** Journal of Modern Physics** Vol.5 No.3(2014), Article ID:42658,4 pages DOI:10.4236/jmp.2014.53017

^{1}, M. Awais

^{2*}@NolistTemp#

^{1}Department of Mathematics, COMSATS Institute of Information Technology, Islamabad, Pakistan

^{2}Department of Mathematics and Statistics, University of Victoria, Victoria, Canada

Email: ^{*}mawais@uvic.ca

Copyright © 2014 M. Ali, M. Awais. This is an open access article distributed under the Creative Commons Attribution License, which permits unrestricted use, distribution, and reproduction in any medium, provided the original work is properly cited. In accordance of the Creative Commons Attribution License all Copyrights © 2014 are reserved for SCIRP and the owner of the intellectual property M. Ali, M. Awais. All Copyright © 2014 are guarded by law and by SCIRP as a guardian.

Received November 10, 2013; revised December 13, 2013; accepted January 8, 2014

ABSTRACT

In this article, we have effectively used the Numerical Inversion of Laplace transform to study the time-dependent thin film flow of a second grade fluid flowing down an inclined plane through a porous medium. The solution to the governing equation is obtained by using the standard Laplace transform. However, to transform the obtained solutions from Laplace space back to the original space, we have used the Numerical Inversion of Laplace transform. Graphical results have been presented to show the effects of different parameters involved and to show how the fluid flow evolves with time.

**Keywords:** Numerical Inversion of Laplace Transform; Unsteady Thin Film; Second Grade Fluid

1. Introduction

Laplace transform is a very useful tool for solving the differential equations. However, to analytically compute the inverse Laplace transform of the solutions obtained by the use of Laplace transform is a very important but complicated step. To overcome this issue, several algorithms for numerical inversion of Laplace transform have been proposed in literature [1-4]. Here we implement the idea of numerical inversion of Laplace transform presented by Weeks [1] and the one by Juraj and Lubomir [2].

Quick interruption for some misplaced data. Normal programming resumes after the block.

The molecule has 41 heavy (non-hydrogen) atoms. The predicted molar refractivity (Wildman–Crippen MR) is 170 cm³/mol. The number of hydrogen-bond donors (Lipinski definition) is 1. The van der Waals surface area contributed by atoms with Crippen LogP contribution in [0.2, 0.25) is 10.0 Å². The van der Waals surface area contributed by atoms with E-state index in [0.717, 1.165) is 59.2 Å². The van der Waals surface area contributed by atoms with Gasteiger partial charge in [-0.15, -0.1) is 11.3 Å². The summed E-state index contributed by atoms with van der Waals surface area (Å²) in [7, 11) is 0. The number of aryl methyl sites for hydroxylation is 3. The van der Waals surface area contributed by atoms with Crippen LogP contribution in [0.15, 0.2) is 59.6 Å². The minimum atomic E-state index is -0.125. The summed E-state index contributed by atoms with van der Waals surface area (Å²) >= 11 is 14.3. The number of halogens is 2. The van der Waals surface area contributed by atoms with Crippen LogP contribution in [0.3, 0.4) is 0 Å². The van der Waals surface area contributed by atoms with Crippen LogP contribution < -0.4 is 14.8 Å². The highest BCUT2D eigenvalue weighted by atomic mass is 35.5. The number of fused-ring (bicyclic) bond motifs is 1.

The inverse Laplace transform of a function is given by the following contour integral

(1)

Here and is greater than the real part of any singularity in the transformed function G(s). Weeks method [1] for numerical inversion of Laplce transform is based on the use of the Laguerre functions and is given as

Whereas, the method of Juraj and Lumboir [2] is based on the use of infinite series for and along with the application of residue theorems to compute the contour integral given in (1). It gives us the following expression, which is also implemented here, for the numerical inversion of Laplace transform

Non-Newtonian fluids have been a famous topic of research because of their diverse use in many industrial processes. Various complex fluids such as oils, polymer melts, different types of drilling muds and clay coatings and many emulsions are included in the category of non-Newtonian fluids. One of the very important models suggested for non-Newtonian fluids is called the secondgrade fluid. Flows of second grade fluid have been studied by many [5-9]. Also, the flow of thin films has vast applications in industry. Such flows have applications in microchip productions, in biology, in chemistry and many other fields. Very often, thin film flows are examined by using steady flows. Some investigators have recently obtained some results for thin film flows of nonNewtonian fluids [10-14]. An investigation of thin film flow of a second order fluid is made by Huang and Li [15]. Miladinova et al. [11] studied the thin film flow of a power law fluid falling down an inclined plane and found a numerical solution. Analysis of lubrication flow of an upper-convected Maxwell fluid was carried out by Zhang and Li [12]. The field equation of micropolar fluids has been studied by Gan and Ji [16]. Siddiqui et al. [13,14] investigated thin film flow of non-Newtonian fluids by using the homotopy perturbation method. Linear and nonlinear stability analysis of the thin micropolar film flowing down a rotating cylinder was made by Chen [17]. M. Awais and S. Nadeem [18-20] investigated solutions for thin film flow of non-Newtonian fluids using a homotopy analysis method. However, studying unsteady thin film flow problems has always been a difficult and challenging task. Here, we solve an unsteady thin film flow problem of a second grade fluid by using the Laplace transform and then implement the methods of numerical inversion of Laplace transform described earlier to obtain the solutions in the original space and to find the effects of different fluid parameters. It also helps us to better understand the evolution of the flow with time.